No woman should be put on trial for being pregnant

Events of the past few weeks have provided important and troubling examples of the real - and dangerous - intent of those who want to overturn Roe v. Wade and recriminalize abortion.

In Alabama, the legislature added a new burden to an already burdensome law that requires young women who need an abortion to either get their parent's consent or go to court for judicial permission. In that judicial proceeding, a judge determines if a young woman is mature enough to make the decision for herself or if it would be, in the judge's view, in her best interest. The new legislation makes this frightening law even more oppressive. It now also mandates that a guardian ad litem be appointed to "represent" the interests of the teenager's embryo or fetus. This new attack on the rights and personhood of young women received excellent mockery on the Daily Show. But as Pregnancy Justice's Sara Ainsworth wrote in her RH Reality Check commentary, guardians appointed for fertilized eggs, embryos and fetuses under other state laws have also asked judges to force pregnant women to have cesarean surgeries, lock pregnant women up in treatment programs, and send pregnant women to jail.

And while Alabama is giving lawyers to fetuses, Indiana last week convicted Purvi Patel of "feticide" for attempting to end her pregnancy through a self-induced abortion. As Pregnancy Justice's press statement explained, this conviction contradicts "pro-life" claims that those who wish to end abortion believe in "protecting, not punishing" women. Bustle's coverage of Ms. Patel's conviction featured Pregnancy Justice's perspective:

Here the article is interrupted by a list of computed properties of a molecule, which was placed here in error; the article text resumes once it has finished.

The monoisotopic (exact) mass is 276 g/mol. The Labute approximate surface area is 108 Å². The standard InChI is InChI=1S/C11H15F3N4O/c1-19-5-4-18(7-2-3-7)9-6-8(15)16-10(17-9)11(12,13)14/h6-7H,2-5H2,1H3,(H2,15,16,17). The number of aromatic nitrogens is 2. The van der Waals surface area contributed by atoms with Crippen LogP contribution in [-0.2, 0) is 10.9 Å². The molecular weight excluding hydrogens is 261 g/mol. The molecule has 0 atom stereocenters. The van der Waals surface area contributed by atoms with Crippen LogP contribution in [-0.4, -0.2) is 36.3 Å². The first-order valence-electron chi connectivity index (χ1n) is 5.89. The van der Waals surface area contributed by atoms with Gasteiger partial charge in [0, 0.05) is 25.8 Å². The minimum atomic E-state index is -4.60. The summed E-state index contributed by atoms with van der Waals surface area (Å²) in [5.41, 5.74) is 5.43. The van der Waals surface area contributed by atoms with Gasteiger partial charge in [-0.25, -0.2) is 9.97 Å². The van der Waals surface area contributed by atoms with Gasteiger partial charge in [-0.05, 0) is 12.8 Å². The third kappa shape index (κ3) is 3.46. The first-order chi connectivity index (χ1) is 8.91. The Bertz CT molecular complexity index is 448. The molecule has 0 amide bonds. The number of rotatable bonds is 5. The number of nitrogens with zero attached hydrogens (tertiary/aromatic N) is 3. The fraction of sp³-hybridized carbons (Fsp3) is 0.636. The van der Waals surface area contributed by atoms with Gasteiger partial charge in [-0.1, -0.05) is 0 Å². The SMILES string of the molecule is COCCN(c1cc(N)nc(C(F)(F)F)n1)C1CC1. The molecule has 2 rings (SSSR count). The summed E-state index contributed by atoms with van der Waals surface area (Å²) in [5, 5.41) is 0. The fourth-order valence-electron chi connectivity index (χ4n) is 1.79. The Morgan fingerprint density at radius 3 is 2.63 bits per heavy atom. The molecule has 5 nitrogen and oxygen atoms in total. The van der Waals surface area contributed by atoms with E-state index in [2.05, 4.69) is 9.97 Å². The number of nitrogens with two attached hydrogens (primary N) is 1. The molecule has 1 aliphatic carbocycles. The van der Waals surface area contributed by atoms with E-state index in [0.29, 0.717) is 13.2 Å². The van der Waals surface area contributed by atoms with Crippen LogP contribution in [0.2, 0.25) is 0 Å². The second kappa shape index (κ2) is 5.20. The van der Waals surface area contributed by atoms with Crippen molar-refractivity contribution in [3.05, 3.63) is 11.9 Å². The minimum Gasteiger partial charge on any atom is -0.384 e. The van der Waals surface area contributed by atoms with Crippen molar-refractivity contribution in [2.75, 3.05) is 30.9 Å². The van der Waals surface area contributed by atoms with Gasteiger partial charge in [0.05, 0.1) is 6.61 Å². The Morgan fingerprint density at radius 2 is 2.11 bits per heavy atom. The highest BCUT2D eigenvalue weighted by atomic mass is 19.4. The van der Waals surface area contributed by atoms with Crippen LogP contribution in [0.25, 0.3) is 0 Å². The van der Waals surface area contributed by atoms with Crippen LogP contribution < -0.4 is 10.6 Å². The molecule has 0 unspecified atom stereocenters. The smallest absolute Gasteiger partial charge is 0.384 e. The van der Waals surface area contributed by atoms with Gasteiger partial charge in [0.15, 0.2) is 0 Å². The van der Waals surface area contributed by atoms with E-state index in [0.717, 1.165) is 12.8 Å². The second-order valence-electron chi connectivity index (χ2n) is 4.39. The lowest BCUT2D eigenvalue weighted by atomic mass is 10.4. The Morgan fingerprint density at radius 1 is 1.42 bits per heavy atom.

In this case, Indiana prosecutors equated neglect of a newborn with terminating a pregnancy and claimed the state has the right to lock up women suspected of attempting a self-abortion for as much as 70 years. This case and the verdict should send shockwaves through everyone who has an opinion about the right to choose abortion.

Why? Because so-called "pro-life" organizations and leaders have long claimed that "pro-life legislators and pro-life leaders do not support the prosecution of women" and that "if Roe is overruled, no woman would be prosecuted for self-abortion." The conviction of Ms. Patel demonstrates that those who seek to ban and recriminalize abortion are in fact seeking to control, punish, and ultimately lock up pregnant women. Pregnancy Justice is proud that our research and advocacy in Ms. Patel's case has helped to publicly expose the truth about what abortion opponents really intend.

Please support Pregnancy Justice's fight to stop the dangerous shift toward criminalizing women who have abortions, as we help challenge Ms. Patel's conviction in Indiana. Please support our fight for pregnant women's civil and human rights, as we